Clichy-la-Garenne is a multi-ethnic suburb of Paris, located 6.4 kilometres (4 miles) northwest of the centre on the Seine River. The commune has seen a growing number of protests lately in response to the closure of a popular, well-loved local mosque.
The protests have taken the form of peaceful street prayers and have been going on every Friday since March.
Both lawmakers and locals alike have been taking action over what they believe to be an ‘unacceptable’ use of public space. The mosque used to be housed in a government building that has since been converted into a library.
‘They will not have prayers on the street, we will prevent street praying’, Interior Minister Gérard Collomb told Questions Politiques.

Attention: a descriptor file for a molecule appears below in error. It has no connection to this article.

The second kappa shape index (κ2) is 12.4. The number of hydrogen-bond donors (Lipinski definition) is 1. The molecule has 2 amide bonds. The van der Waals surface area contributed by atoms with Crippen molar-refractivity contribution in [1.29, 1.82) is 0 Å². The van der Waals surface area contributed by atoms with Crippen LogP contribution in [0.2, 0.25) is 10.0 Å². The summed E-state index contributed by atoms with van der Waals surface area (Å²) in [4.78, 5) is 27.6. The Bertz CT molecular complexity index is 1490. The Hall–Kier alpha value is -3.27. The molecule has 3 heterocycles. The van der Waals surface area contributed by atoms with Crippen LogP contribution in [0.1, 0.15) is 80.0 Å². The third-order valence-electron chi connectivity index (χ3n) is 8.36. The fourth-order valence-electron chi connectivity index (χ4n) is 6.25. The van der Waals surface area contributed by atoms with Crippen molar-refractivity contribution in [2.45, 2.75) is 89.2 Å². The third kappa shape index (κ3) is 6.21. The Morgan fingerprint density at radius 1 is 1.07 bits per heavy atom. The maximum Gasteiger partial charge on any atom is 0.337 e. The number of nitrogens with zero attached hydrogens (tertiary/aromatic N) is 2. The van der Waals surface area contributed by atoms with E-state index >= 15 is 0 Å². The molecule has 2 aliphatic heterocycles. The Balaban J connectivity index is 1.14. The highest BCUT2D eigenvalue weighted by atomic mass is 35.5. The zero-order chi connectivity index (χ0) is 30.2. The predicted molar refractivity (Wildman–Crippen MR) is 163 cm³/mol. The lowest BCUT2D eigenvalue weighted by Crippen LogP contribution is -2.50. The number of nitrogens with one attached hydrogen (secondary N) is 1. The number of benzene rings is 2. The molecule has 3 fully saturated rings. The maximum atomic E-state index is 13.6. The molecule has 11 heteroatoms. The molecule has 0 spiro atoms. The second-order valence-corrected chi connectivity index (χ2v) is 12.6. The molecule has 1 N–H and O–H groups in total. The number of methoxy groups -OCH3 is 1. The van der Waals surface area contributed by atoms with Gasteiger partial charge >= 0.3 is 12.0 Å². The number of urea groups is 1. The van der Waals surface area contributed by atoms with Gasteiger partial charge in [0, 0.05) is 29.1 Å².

The authorities have come under fire by worshipers, accused of not offering suitable land to build a new mosque. ‘Muslims must have a place of worship to pray. We will make sure we resolve this conflict in the next few weeks’, the interior minister admitted, acknowledging the need for an alternative.
There are around five million Muslims in France, and a growing concern about religious harmony. Muslim religious leaders complain about a lack of space for people wanting to attend services, but the construction of new mosques remains a controversial issue. This stems from the country’s strict secular laws and hostility from the French National Front (FN), France’s far-right party.
In 201o, FN leader Marine Le Pen compared the image of Muslim street prayers to the occupation of France by the Nazis in World War II, with comments that lead to her prosecution for ‘incitement to discrimination, violence or hatred towards a group of people on the basis of their religion’.